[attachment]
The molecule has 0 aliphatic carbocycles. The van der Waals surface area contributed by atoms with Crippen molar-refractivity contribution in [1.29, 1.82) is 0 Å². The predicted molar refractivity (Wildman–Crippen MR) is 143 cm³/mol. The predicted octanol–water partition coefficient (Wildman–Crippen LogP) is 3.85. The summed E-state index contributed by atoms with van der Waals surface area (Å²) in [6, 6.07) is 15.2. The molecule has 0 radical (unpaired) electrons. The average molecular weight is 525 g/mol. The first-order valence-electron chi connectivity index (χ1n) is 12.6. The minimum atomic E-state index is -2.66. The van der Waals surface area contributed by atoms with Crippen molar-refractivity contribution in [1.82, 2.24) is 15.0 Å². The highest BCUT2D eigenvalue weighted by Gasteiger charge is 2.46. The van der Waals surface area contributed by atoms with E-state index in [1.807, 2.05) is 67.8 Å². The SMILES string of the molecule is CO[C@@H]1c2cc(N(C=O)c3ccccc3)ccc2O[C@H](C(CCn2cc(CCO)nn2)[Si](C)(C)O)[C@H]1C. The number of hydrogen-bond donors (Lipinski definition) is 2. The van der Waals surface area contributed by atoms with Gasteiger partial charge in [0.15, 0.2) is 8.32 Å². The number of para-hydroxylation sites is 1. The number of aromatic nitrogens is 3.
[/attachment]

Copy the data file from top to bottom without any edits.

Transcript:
The molecule has 0 aliphatic carbocycles. The van der Waals surface area contributed by atoms with Crippen molar-refractivity contribution in [1.29, 1.82) is 0 Å². The predicted molar refractivity (Wildman–Crippen MR) is 143 cm³/mol. The predicted octanol–water partition coefficient (Wildman–Crippen LogP) is 3.85. The summed E-state index contributed by atoms with van der Waals surface area (Å²) in [6, 6.07) is 15.2. The molecule has 0 radical (unpaired) electrons. The average molecular weight is 525 g/mol. The first-order valence-electron chi connectivity index (χ1n) is 12.6. The minimum atomic E-state index is -2.66. The van der Waals surface area contributed by atoms with Crippen molar-refractivity contribution in [1.82, 2.24) is 15.0 Å². The highest BCUT2D eigenvalue weighted by Gasteiger charge is 2.46. The van der Waals surface area contributed by atoms with E-state index in [1.807, 2.05) is 67.8 Å². The SMILES string of the molecule is CO[C@@H]1c2cc(N(C=O)c3ccccc3)ccc2O[C@H](C(CCn2cc(CCO)nn2)[Si](C)(C)O)[C@H]1C. The number of hydrogen-bond donors (Lipinski definition) is 2. The van der Waals surface area contributed by atoms with Gasteiger partial charge in [0.15, 0.2) is 8.32 Å². The number of para-hydroxylation sites is 1. The number of aromatic nitrogens is 3.